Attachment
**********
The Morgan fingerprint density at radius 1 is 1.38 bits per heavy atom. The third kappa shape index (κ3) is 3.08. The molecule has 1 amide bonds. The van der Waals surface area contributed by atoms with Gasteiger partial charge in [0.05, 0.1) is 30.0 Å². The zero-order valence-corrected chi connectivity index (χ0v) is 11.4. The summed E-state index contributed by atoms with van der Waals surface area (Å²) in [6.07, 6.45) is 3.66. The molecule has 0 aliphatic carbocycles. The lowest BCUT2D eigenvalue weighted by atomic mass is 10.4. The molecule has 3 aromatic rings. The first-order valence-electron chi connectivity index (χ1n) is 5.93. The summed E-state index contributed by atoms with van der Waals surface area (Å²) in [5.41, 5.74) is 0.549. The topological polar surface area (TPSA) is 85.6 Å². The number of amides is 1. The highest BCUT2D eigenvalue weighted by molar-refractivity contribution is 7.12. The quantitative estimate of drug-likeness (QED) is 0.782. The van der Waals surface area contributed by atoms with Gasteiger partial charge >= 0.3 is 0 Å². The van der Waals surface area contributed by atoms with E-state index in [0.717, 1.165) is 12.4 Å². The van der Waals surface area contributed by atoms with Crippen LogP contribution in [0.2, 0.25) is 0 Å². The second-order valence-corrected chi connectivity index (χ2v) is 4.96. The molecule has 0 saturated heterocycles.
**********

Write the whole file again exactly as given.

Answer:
The Morgan fingerprint density at radius 1 is 1.38 bits per heavy atom. The third kappa shape index (κ3) is 3.08. The molecule has 1 amide bonds. The van der Waals surface area contributed by atoms with Gasteiger partial charge in [0.05, 0.1) is 30.0 Å². The zero-order valence-corrected chi connectivity index (χ0v) is 11.4. The summed E-state index contributed by atoms with van der Waals surface area (Å²) in [6.07, 6.45) is 3.66. The molecule has 0 aliphatic carbocycles. The lowest BCUT2D eigenvalue weighted by atomic mass is 10.4. The molecule has 3 aromatic rings. The first-order valence-electron chi connectivity index (χ1n) is 5.93. The summed E-state index contributed by atoms with van der Waals surface area (Å²) in [5.41, 5.74) is 0.549. The topological polar surface area (TPSA) is 85.6 Å². The number of amides is 1. The highest BCUT2D eigenvalue weighted by molar-refractivity contribution is 7.12. The quantitative estimate of drug-likeness (QED) is 0.782. The van der Waals surface area contributed by atoms with Gasteiger partial charge >= 0.3 is 0 Å². The van der Waals surface area contributed by atoms with E-state index in [0.717, 1.165) is 12.4 Å². The van der Waals surface area contributed by atoms with Crippen LogP contribution in [0.2, 0.25) is 0 Å². The second-order valence-corrected chi connectivity index (χ2v) is 4.96. The molecule has 0 saturated heterocycles.